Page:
Posted by ESPN.com's Heather Dinich
Here's a quick catch-you-up on practices from around the league, as reported by each school's sports information office:
With tailbacks Tavares Pressley and Ty Jones getting their first extended work since returning from hamstring strains, the Seminoles moved the ball effectively on the ground throughout the second half of Wednesday's afternoon practice.
"We ran 'ol Pressley a lot today just to see what kind of shape he was in," FSU coach Bobby Bowden said. "He ran good, but he gave out."
Pressley was the primary ball carrier for the first-team offense during 11-on-11 work, when the Seminoles started at the 50-yard line. He repeatedly ripped off runs between 6-and-12 yards, displaying power and speed, though he did lose a fumble downfield. That fumble proved costly when Pressley landed on the football, knocking the wind out of him, and ultimately ending his day prematurely.
Still, it was the first significant contact work Pressley has had in more than two years, since transferring from El Camino (Calif.) Community College last fall. He missed all of last season with a torn anterior cruciate ligament, suffered early in preseason camp.
"[Pressley] did some good things and some bad things," offensive coordinator Jimbo Fisher said. "When you hit it up in there now, this ain't junior college. There are men on the other side."
Jones also received significant work with the second-team offense and was largely effective running between the tackles.
While Jermaine Thomas earned a break throughout a large chunk of scrimmage work, 212-pound freshman tailback Lonnie Pryor continued to rip off yardage after initial contact and earn the coaching staff's praise.
"The guy that keeps looking good is Pryor," Bowden said. "Sometimes he looks like he's the best back we've got. He just does better than he's supposed to do. He's supposed to faint every now and then, but he ain't fainted yet."
After Tuesday afternoon's practice turned into an evening session due to a couple of rain delays, the Maryland Terrapins were back on the football field Wednesday morning for the first of two workouts scheduled for the day.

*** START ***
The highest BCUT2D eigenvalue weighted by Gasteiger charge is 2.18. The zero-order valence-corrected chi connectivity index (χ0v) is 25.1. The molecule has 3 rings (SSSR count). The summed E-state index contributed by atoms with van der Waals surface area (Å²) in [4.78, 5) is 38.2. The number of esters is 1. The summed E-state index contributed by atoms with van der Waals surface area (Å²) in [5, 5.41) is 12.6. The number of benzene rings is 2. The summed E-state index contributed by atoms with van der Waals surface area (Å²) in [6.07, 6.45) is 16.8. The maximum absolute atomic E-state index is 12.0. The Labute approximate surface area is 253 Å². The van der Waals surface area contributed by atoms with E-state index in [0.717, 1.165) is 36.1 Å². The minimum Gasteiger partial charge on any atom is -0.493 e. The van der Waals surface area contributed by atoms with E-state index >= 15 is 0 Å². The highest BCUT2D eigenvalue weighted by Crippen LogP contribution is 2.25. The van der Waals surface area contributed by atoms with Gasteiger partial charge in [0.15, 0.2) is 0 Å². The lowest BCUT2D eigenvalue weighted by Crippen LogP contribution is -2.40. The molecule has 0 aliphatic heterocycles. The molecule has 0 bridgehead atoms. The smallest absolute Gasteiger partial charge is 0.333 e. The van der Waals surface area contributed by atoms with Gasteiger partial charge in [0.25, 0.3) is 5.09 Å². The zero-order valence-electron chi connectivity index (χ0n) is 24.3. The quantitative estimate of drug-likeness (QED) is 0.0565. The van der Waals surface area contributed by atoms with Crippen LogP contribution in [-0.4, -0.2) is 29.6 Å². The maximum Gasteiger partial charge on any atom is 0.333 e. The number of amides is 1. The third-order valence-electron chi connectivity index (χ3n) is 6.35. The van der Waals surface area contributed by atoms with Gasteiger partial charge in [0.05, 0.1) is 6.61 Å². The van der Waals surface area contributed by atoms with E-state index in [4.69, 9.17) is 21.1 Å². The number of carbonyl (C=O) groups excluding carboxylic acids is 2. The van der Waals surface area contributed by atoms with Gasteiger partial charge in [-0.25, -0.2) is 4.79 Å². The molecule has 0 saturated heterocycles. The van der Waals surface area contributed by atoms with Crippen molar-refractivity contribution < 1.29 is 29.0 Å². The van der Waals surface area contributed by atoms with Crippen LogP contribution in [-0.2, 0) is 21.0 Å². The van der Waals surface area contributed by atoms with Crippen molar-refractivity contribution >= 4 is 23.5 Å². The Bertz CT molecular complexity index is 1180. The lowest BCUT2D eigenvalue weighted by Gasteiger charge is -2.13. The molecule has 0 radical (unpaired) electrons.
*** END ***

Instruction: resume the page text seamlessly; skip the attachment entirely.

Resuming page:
"We had a good, tough practice today," said coach Ralph Friedgen. "It was tough because we went late last night, then we got up this morning. It was hot and humid. We forced them to push themselves out of their comfort zone. Some did it and some didn't."
Despite the short rest, heat and humidity, several players that have stood out in practice so far continued to impress.
"A couple guys really stand out right now," Friedgen said. "Chris Turner -- he's really doing a great job of seeing things, setting the defense, using his cadence, making decisions. I'm very pleased with how he's playing. Kenny Tate is having a sensational camp. He's all over the place. He's intercepting passes, he's sacking guys. [Defensive coordinator Don] Brown's got him blitzing, covering. Every time you look up, he's making a play. You saw that in the scrimmage the other day."
Friedgen like the development the team has made through 11 preseason workouts.
"I think we're getting better," Friedgen said. "We're a long way from where we need to be, but I'm seeing progress."
Now a week and a half in to fall camp, Friedgen is starting to see separation at some positions, while others remain a wait-and-see situation. Parts of the offensive line remain a question, Friedgen said, but the coaching staff is remaining patient with a group that is talented but very young.
"We have [three] redshirt freshmen [Justin Lewis, R.J. Dill and Justin Gilbert] and two regular freshmen [Pete White and Bennett Fulper] and then Maurice Hampton, he's a redshirt sophomore," Friedgen said. "They're very, very young. We knew going in, it is what it is. You just have to be patient and keep working them and keep encouraging them."
Miami held its third two-a-day of fall camp Wednesday, with the team working out in shells in the early morning and late afternoon sessions.
In the morning session, the defense played well in red zone drills and Javarris James led a strong showing by the running backs in 11-on-11 work. In the afternoon, James continued his strong play with a couple big runs to go along with interceptions by Sam Shields and Vaughn Telemaque.
The team continues to focus on kickoff coverage, in addition to the usual work in 11-on-11, 7-on-7 and positional drills.